News / Science & Technology

    Environmentalists Criticize EU's Draft Climate Policy

    European Commission President Jose Manuel Barroso speaks about the 2030 Framework for Climate and Energy EU2030 in Brussels Jan. 22, 2014.
    European Commission President Jose Manuel Barroso speaks about the 2030 Framework for Climate and Energy EU2030 in Brussels Jan. 22, 2014.
    Lisa Bryant
    The European Union's executive arm has unveiled what it calls an ambitious new climate change and energy policy for the 28-member bloc.

    Europe has been hailed as a leader in fighting greenhouse gases. But a year before a key United Nations climate change conference, critics say the EU's proposals don't go far enough.  

    With cuts in greenhouse gas emissions, more renewables and greater energy efficiency by 2030, the new climate and energy proposals make environmental and business sense, according to European Commission President Jose Manuel Barroso, who unveiled the draft package in Brussels.

    "An ambitious and smart 2030 strategy will contribute to Europe's share in global climate action," he said, "but will also help to reduce our costly dependence on imported gas and oil [and] boost our green technology industry and sustainable growth, by providing a stable long-term perspective for our companies to invest,"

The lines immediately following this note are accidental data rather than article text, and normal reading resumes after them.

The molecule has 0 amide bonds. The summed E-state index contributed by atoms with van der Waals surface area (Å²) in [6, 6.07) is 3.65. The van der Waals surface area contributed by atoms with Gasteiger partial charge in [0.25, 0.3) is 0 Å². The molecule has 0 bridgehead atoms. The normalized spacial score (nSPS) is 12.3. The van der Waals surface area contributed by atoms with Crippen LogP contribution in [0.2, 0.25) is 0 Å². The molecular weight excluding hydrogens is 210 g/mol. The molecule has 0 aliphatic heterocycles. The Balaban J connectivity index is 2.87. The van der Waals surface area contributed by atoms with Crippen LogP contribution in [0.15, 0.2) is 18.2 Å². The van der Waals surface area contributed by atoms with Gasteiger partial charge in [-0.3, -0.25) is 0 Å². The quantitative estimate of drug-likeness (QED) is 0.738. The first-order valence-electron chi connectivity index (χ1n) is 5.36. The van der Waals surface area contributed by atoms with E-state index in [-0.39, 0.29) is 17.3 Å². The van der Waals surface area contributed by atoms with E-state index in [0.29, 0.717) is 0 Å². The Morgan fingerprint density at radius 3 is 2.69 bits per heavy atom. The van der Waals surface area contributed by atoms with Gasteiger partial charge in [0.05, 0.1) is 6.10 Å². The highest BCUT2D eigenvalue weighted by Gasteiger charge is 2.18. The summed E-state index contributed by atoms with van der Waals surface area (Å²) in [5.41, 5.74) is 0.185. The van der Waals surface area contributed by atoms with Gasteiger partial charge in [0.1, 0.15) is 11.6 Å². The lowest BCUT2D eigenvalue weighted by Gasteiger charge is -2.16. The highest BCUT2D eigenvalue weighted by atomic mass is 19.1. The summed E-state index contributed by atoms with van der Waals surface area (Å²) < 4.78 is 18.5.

The strategy proposes binding 40-percent cuts in greenhouse gas emissions by 2030, compared to 1990 levels. Renewables must also comprise at least 27 percent of Europe's energy mix by that date. The proposal also aims to make energy production more efficient and competitive, and to shore up the EU's carbon emissions trading market - the world's largest.

    Barroso says Europe wants to shape the debate ahead of a 2015 United Nations climate change conference in Paris.

    "Coming with our proposals now, having already…a debate in the European Council in March, will enable [us] to keep the leadership role and also help shape the global climate action," he said.

    Europe already has some of the world's most far-reaching climate change policies. But environmental groups like Greenpeace say these new proposals aren't ambitious enough. For example, Greenpeace's EU policy director, Joris den Blanken, says Europe needs to cut its greenhouse-gas emissions by at least 55 percent by 2030.

    "This proposal for 40-percent emission cuts is not adequate to hold global warming within safe levels," den Blanken said. "Moreover, we're seeing that the EU, with this proposal, is backtracking on clean energy. Over the last 15 years, a lot of jobs are created with clean-energy investments. It was good for the EU's energy security. But the ambition level in this proposal will give a lot of uncertainty for investors in this sector and put clean energy in Europe at risk."

    Experts warn that climate change may produce drastic results, including rising sea levels, desertification in some places and volatile weather patterns. 

    A recent draft report by the United Nations Intergovernmental Panel on Climate Change says foot-dragging by nations in fighting climate change has created a critical situation that will only get worse with time.

    You May Like

    Native Americans Ask: What About Our Water Supply?